China says one of its vaccines is 79 percent effective.
By Melina Delkic
We’re covering China’s rollout of vaccines, prison sentences for Hong Kong protesters, and what New Year’s Eve celebrations will look like around the world.
More vaccine news from China and Britain
China’s state-controlled firm Sinopharm said that a coronavirus vaccine candidate made by its Beijing arm was 79 percent effective in late-stage trials and that it had asked Chinese regulators to allow the vaccine to be used broadly.
But Sinopharm’s announcement provided no breakdown of results and left many questions unanswered. Officials have already moved ahead with plans to vaccinate 50 million people by mid-February, in time for the Lunar New Year holiday.
On Wednesday, Britain became the first country to approve the Oxford-AstraZeneca vaccine for emergency use, opening a path for a cheap and easy-to-store shot. At $3 to $4 a dose, it costs a fraction of some other vaccines, and is likely to become the world’s dominant form of inoculation.
Looking back: The first alarm over the coronavirus was sounded a year ago, on Dec. 30. Our reporters examined the 25 days that changed the world.
The numbers: A new study released by the Chinese Center for Disease Control has suggested that the number of infections in Wuhan may have been far higher than official data shows.
Here are the latest updates and maps of the pandemic.
In other developments:
A significant subset of patients recovering from Covid-19 are having to return to hospitals, sometimes repeatedly, with complications triggered by the disease or the body’s battle against it, studies show.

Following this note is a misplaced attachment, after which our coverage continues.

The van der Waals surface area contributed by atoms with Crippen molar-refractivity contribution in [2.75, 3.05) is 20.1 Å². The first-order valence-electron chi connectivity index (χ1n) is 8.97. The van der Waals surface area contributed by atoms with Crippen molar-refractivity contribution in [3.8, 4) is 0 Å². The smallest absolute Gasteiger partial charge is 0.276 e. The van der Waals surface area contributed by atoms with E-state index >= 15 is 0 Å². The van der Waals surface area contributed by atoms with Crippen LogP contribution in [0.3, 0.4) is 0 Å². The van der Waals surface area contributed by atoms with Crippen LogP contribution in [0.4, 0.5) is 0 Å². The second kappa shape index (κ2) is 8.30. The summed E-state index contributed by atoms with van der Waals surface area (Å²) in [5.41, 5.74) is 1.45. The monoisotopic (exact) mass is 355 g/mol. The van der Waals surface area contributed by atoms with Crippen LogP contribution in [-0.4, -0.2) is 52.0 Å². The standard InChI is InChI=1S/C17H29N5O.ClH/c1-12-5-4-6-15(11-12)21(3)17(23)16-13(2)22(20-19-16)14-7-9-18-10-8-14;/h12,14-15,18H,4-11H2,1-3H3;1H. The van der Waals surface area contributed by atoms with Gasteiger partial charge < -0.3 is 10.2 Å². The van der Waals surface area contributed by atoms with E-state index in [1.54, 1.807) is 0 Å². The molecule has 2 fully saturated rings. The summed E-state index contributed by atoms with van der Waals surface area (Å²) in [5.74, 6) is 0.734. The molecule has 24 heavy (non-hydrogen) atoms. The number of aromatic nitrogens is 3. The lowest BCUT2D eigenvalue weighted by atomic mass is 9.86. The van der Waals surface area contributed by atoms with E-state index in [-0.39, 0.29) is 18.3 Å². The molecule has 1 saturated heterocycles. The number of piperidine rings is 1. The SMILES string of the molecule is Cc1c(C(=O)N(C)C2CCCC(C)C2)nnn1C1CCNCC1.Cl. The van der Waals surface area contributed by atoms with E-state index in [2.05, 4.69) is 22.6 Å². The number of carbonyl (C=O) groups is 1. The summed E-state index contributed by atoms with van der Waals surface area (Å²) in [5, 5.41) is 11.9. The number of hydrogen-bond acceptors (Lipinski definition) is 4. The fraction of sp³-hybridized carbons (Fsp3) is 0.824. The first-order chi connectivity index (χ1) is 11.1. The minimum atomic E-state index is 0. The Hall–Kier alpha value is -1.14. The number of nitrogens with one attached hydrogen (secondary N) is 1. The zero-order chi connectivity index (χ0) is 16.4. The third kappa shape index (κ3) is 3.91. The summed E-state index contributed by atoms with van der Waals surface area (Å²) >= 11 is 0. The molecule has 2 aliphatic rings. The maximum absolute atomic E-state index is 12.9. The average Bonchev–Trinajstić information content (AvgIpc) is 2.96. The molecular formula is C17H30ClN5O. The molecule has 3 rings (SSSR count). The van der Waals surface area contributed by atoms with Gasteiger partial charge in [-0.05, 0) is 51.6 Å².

Millions more people in England were told they will be placed under the country’s tightest regulations starting Thursday to stop the spread of a contagious coronavirus variant, but the government stopped short of introducing a full national lockdown.
The first U.S. case of the more contagious coronavirus variant that was initially discovered in Britain was found in Colorado on Tuesday.
The E.U. and China approve an investment deal
Chinese and European Union leaders agreed on Wednesday to make it easier for companies to operate in each other’s territory.
But the landmark pact faces political opposition in Europe and Washington that could ultimately derail it. A large faction in the European Parliament opposes the accord because it does not do enough to stop human rights abuses in China.
It loosens restrictions imposed on European companies operating in China, and opens up China to European banks, which have struggled in recent years.
Context: In case you missed it, yesterday’s briefing featured a Q. and A. on the central points of the deal. We’ll learn more about the details in the coming days.
Jail sentences for Hong Kongers who fled by boat